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Where do food fears come from?

Headshot of Richard Smoley

It’s a small blessing that the unprecedented panic about the coronavirus have pushed fears about food into the background. This is largely because coronavirus (so far as we know) isn’t spread by food. But this doesn’t mean that fears about food safety have gone away.

In a 2019 Tedx talk, food futurist Jack Bobo talked about people’s fears about what they eat. “People are worried about food when food has never been safer,” he contends. “It’s because of how we perceive risk. It’s how our brains are making decisions.” He adds, “You should not trust your brain. It’s lying to you all the time.”

One problem, says Bobo, is confirmation bias—“the tendency to search for, interpret, focus on and remember information in a way that confirms one’s preconceptions.” He urges listeners to ask, “When was the last time you changed your mind about something that was really important?” (Possibly never.) He adds, “We need to be open to changing our mind and actively looking for information that will help us to change our mind and make better decisions.”

Another problem, Bobo goes on to say, is the availability heuristic—here meaning “what information comes to mind when I say a word? He cites the word “natural”: when it comes to mind, we think of “butterflies and rainbows and puppies” rather than salmonella, Ebola, and Zika, although “they’re all natural too!”

In this case, Bobo stresses, we have a bias toward natural versus manmade things (such as pesticides and preservatives) even though the latter are designed to make our food safer.

Bobo ends by saying, “In the next 30 to 40 years, we will need to produce as much food as was produced in the last 10,000 years of human civilization. That is a challenge. And the only way we are going to be able to do that is use science and technology and innovation,” including all means from organic methods to genetic engineering to reduced food waste.

Bobo’s conclusion: “Your need to fear less, you need to read more, and please—ignore the hype.”

All in all, Bobo is probably right—although as always, “hype” means points of view that the speaker himself disagrees with.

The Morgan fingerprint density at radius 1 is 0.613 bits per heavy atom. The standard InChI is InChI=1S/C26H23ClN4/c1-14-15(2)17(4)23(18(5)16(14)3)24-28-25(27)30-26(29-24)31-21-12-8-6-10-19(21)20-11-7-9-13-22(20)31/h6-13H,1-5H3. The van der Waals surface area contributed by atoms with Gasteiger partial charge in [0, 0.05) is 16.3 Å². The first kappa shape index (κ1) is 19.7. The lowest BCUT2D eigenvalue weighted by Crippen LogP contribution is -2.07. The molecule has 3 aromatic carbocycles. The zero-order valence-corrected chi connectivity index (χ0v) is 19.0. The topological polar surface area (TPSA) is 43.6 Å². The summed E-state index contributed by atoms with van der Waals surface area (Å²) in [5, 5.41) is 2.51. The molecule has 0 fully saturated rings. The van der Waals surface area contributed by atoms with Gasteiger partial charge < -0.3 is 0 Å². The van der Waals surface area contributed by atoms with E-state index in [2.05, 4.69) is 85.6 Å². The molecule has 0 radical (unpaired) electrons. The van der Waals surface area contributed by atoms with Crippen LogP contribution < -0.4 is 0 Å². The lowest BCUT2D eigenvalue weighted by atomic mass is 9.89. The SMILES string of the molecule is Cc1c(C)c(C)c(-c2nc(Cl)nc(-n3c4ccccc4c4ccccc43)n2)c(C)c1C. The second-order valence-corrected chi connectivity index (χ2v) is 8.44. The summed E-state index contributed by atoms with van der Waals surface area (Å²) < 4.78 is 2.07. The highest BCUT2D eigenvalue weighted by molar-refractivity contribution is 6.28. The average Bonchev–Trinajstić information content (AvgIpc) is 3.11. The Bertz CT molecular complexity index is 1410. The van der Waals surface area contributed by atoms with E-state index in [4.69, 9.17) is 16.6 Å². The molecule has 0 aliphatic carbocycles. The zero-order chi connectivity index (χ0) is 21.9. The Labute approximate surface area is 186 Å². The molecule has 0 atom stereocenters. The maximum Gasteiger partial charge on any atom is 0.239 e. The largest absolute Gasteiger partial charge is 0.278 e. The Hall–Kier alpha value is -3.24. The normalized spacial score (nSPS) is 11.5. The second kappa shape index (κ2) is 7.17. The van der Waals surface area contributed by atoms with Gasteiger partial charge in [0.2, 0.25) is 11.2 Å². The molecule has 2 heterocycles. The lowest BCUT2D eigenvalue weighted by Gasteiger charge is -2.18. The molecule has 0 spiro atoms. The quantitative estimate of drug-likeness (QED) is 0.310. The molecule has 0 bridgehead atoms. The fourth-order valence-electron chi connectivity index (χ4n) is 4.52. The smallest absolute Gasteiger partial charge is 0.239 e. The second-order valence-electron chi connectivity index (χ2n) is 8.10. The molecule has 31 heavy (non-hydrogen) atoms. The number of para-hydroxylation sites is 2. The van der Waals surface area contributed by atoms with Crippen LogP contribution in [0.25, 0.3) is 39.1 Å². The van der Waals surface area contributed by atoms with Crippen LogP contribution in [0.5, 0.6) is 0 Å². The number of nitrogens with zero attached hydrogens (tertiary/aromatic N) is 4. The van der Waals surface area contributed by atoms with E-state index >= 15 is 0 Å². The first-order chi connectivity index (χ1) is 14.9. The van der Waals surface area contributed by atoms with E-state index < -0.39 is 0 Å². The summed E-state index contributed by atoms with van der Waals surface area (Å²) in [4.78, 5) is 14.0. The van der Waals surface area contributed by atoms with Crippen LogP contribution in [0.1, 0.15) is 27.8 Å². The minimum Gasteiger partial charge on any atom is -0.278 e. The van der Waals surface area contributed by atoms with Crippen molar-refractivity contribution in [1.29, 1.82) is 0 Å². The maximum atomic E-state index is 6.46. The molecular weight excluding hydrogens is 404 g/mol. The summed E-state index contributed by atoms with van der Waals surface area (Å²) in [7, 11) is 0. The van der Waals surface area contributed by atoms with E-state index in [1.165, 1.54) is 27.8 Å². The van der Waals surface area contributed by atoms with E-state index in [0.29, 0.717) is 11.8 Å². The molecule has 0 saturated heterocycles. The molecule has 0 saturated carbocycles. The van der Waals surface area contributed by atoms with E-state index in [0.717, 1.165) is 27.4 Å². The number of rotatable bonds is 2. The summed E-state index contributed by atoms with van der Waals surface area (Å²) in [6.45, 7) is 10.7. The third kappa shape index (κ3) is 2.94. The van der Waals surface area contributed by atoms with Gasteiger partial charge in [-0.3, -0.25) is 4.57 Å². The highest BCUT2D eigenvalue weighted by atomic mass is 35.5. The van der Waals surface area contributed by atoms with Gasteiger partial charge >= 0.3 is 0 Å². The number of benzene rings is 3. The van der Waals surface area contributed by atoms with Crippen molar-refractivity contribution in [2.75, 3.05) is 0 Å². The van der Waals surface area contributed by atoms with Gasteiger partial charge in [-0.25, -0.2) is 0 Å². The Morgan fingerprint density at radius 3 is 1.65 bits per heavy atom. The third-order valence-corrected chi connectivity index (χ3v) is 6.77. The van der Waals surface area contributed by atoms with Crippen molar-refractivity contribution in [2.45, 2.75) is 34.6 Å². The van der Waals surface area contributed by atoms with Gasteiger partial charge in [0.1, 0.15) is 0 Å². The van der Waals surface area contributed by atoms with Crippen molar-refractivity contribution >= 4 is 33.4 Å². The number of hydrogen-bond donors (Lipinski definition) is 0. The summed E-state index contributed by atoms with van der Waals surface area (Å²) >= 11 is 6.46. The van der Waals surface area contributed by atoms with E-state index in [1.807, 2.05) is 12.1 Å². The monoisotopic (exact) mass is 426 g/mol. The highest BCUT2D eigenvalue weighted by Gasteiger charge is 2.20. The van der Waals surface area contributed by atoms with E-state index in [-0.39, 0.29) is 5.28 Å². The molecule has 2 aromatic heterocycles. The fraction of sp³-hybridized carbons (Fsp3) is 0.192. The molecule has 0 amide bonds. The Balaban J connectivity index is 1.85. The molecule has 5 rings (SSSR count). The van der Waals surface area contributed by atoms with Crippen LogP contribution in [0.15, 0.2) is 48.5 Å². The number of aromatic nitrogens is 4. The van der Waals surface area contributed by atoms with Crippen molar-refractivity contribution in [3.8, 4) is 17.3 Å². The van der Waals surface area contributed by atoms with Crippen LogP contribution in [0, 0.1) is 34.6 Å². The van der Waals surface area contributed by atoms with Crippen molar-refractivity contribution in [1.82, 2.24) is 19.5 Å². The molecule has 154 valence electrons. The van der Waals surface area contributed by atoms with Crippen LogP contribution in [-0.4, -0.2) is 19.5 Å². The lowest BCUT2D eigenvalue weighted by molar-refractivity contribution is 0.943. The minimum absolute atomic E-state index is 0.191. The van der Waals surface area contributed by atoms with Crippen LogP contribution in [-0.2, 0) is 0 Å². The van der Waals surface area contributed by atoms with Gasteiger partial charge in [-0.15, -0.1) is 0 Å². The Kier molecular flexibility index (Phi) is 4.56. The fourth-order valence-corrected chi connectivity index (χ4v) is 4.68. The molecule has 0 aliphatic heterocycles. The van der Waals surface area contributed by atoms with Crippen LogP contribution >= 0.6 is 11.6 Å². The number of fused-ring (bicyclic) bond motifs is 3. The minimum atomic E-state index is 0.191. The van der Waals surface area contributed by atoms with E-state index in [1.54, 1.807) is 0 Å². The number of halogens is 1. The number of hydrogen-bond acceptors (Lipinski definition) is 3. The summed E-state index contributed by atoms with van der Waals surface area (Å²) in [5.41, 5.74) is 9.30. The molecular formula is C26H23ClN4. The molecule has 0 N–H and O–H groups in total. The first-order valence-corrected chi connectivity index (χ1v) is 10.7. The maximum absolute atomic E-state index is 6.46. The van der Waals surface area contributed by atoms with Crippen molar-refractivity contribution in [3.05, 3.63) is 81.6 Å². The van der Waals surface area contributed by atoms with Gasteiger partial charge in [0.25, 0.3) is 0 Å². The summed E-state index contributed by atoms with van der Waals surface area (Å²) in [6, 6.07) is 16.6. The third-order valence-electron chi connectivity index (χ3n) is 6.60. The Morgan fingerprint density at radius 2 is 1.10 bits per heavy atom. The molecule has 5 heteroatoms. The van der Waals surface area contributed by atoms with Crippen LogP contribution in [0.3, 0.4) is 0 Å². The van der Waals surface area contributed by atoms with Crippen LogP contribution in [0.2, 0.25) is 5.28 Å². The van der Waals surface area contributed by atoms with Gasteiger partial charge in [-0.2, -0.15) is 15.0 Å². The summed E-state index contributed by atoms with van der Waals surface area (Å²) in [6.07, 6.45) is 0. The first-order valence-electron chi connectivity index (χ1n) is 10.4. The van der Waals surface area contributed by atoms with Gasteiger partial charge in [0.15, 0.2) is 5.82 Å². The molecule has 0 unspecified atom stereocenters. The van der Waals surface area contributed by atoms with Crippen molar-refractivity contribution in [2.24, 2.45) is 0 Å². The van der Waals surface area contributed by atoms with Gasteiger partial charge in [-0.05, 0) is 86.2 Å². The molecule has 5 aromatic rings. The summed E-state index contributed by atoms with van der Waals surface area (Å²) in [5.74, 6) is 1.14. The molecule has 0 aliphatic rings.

In the end, though, Bobo doesn’t really go far enough in explaining the nature of food fears. Where did they come from in the first place? From that universal whipping boy, the media? If so, where did the media get this idea?

Food fears, as I see it, probably have to do with the increased length of the supply chain. A hundred years ago, when most Americans still lived on farms, people were closer to the sources of their food and had a clearer idea of what was likely to go into it (often having produced it themselves). Today they have very little idea of where their food comes from or what has gone into it. That is bound to feed into anxiety.

But I think the issue runs deeper. A hundred years ago, Americans were a worldwide laughingstock for being so uptight and hypocritical about sex. Over the last couple of generations that has changed completely. Sex, even in its most explicit aspects, is widely and frankly discussed. Much of the guilt that surrounded it seems to be gone.

But has it gone, or has it just moved? My pet theory: over the last fifty years, Americans have transferred much of the feelings of guilt and anxiety they had about sex onto food. Everything is dangerous; everything is a source of concern. Of course, the obesity rates are higher than they have ever been, so some people have reason to feel guilty.

What’s the lesson here for the produce industry? Many people’s food fears are deep. The first step in addressing these fears is understanding them.


Richard Smoley, editor for Blue Book Services, Inc., has more than 40 years of experience in magazine writing and editing, and is the former managing editor of California Farmer magazine. A graduate of Harvard and Oxford universities, he has published eleven books.